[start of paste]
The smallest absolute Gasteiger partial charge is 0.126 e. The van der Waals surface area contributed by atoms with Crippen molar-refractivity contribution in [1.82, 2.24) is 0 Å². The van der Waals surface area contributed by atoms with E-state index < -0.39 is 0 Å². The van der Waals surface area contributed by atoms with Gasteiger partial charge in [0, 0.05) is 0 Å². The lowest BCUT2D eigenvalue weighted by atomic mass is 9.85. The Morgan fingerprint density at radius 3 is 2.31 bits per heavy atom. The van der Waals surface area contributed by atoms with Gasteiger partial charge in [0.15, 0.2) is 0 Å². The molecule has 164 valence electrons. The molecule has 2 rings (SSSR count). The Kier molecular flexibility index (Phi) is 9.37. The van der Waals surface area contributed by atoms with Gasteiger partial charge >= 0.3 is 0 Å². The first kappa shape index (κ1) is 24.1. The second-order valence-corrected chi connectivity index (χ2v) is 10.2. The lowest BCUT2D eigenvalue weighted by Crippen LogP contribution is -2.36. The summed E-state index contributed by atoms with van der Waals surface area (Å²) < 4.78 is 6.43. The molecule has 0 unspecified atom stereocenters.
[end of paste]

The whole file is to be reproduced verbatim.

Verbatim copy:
The smallest absolute Gasteiger partial charge is 0.126 e. The van der Waals surface area contributed by atoms with Crippen molar-refractivity contribution in [1.82, 2.24) is 0 Å². The van der Waals surface area contributed by atoms with E-state index < -0.39 is 0 Å². The van der Waals surface area contributed by atoms with Gasteiger partial charge in [0, 0.05) is 0 Å². The lowest BCUT2D eigenvalue weighted by atomic mass is 9.85. The Morgan fingerprint density at radius 3 is 2.31 bits per heavy atom. The van der Waals surface area contributed by atoms with Gasteiger partial charge in [0.15, 0.2) is 0 Å². The molecule has 164 valence electrons. The molecule has 2 rings (SSSR count). The Kier molecular flexibility index (Phi) is 9.37. The van der Waals surface area contributed by atoms with Gasteiger partial charge >= 0.3 is 0 Å². The first kappa shape index (κ1) is 24.1. The second-order valence-corrected chi connectivity index (χ2v) is 10.2. The lowest BCUT2D eigenvalue weighted by Crippen LogP contribution is -2.36. The summed E-state index contributed by atoms with van der Waals surface area (Å²) < 4.78 is 6.43. The molecule has 0 unspecified atom stereocenters.